Western Victoria PHN (WVPHN) has received federal government funding of over $1.8 million for two pilot projects that aim to improve health care system response to family and domestic violence in the Wimmera Grampians, Great South Coast and Ballarat Goldfields regions, and improve wound management patient outcomes in rural areas of Wimmera Grampians.
WVPHN applied for the funding for projects that deliver better health outcomes for the community in partnership with Emma House, South Western Centre Against Sexual Assault (CASA), Wimmera Health Care Group, Grampians Community Health, Rural Northwest Health, South West Healthcare, Maryborough District Health Service (MDHS) and Perinatal Anxiety and Depression Australia (PANDA).
WVPHN Chief Executive Officer Rowena Clift said: “To receive this project funding is a huge step forward for the health of the community in the Ballarat Goldfields, Great South Coast and Wimmera Grampians regions. Every one of our communities across western Victoria has different needs, so delivering localised primary health care that addresses these varying requirements is the best way forward in ensuring that these communities receive the equitable care they require most.”
The First 180: Preventing and Responding to Family Violence
‘The First 180: Preventing and Responding to Family Violence’ pilot ($1.43 million over three years) will aim to strengthen primary care’s capacity to identify and support all members of ‘at risk’ separating families, with a particular focus on the first 180 days after a couple separate as a preventative approach to family violence based on identified needs in the region.
The core objectives of the pilot include:
- Strengthening the first line response by building whole of practice skills to identify and respond to people at risk of or experiencing family violence.
- Connecting primary care to the range of providers and resources available to support people at risk of or experiencing family violence.
- Resourcing primary care to strengthen their capacity to appropriately respond, monitor and support people at risk of or experiencing family violence.
- Building a response to support all members of an ‘at risk’ separating family, with a particular focus on the first 180 days.
Wimmera Health Care Group CEO Catherine Morely said: “Unfortunately our community still has a number of people living in fear or living with domestic violence in their homes. Despite significant effort across Victorian health systems and community health services, we still need to do this better. This is a great outcome to continue to expand services and support our community to live safely at home.”
Maryborough District Health Service (MDHS) CEO Terry Welch said: “MDHS has consistently looked to partner with key agencies to collaboratively deliver better responses to family and domestic violence. MDHS and the Western Victoria PHN have achieved terrific health outcomes together, and this program will build onto these outcomes into the future.”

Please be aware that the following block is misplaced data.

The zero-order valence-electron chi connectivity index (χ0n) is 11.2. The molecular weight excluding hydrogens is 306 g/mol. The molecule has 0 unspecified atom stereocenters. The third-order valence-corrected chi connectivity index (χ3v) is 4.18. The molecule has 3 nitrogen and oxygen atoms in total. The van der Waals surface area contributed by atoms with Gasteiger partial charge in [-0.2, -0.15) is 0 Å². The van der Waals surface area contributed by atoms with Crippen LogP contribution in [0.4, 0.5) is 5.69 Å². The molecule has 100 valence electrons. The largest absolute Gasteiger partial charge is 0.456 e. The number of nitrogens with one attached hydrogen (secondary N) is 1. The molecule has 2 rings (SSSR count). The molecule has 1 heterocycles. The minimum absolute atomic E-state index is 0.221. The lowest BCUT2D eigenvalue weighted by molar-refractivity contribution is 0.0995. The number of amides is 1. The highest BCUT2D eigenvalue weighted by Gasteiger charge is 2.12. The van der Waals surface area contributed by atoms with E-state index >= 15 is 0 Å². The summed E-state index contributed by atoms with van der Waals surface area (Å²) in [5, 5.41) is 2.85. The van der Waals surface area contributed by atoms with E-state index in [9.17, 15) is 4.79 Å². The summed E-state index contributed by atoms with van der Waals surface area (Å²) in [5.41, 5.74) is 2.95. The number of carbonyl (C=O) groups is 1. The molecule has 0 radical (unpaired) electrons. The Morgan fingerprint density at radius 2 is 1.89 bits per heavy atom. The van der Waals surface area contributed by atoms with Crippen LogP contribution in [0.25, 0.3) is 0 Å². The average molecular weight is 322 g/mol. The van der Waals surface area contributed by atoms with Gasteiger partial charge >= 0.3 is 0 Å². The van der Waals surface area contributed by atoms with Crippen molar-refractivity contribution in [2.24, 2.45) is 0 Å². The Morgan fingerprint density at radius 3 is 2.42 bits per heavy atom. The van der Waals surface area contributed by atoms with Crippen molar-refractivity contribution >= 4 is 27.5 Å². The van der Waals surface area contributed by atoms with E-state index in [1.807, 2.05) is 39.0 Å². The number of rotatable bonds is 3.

South West Healthcare Executive Director of Primary and Community Services Kerryn Anderson said: “South West Healthcare is excited to partner with Western Victoria PHN to deliver this exciting project. ‘The First 180: Preventing and Responding to Family Violence’ project will enable us to build on what has already been delivered through the Strengthening Hospitals Response to Family Project to better enable the whole primary care sector to identify and respond appropriately to something which is far too prevalent in our community.’
Emma House Domestic Violence Service Executive Officer Ruth Isbel said: “This pilot project is a very exciting partnership opportunity for ourselves, South Western CASA and WVPHN to provide a training response to front line health professionals that builds local capacity and skills as well as encourages a multidisciplinary approach to understanding the impact of family and domestic violence in our community.’
Wimmera Grampians Wound Management
The ‘Wimmera Grampians Wound Management’ pilot ($481,560 over three years) will build capacity and skills in primary care to improve wound management patient outcomes in rural areas of Wimmera Grampians. This will be achieved through augmenting existing general practice support in areas of quality improvement, sustainable models of care, education and training, referral pathways, eHealth and health literacy resources.
“Chronic wound management is a really difficult situation for our community members, many of who are living with an additional chronic illness,” said Ms Morely.
“This program will allow us to work in consultation with medical practitioners, our community members and our specialised wound consultants that we employ, to ensure our service supports people to live the best life they can and not let wounds restrict their lifestyle and wellbeing.”
Dr Melanie Trivett, General Manager Primary Health of Royal Flying Doctor Service Victoria said: “We’re very excited to partner with WVPHN on this initiative and to work with local health services to develop and provide better wound care management and deliver better patient outcomes.”
WVPHN will now embark on the process of planning the delivery of these pilot projects to the community.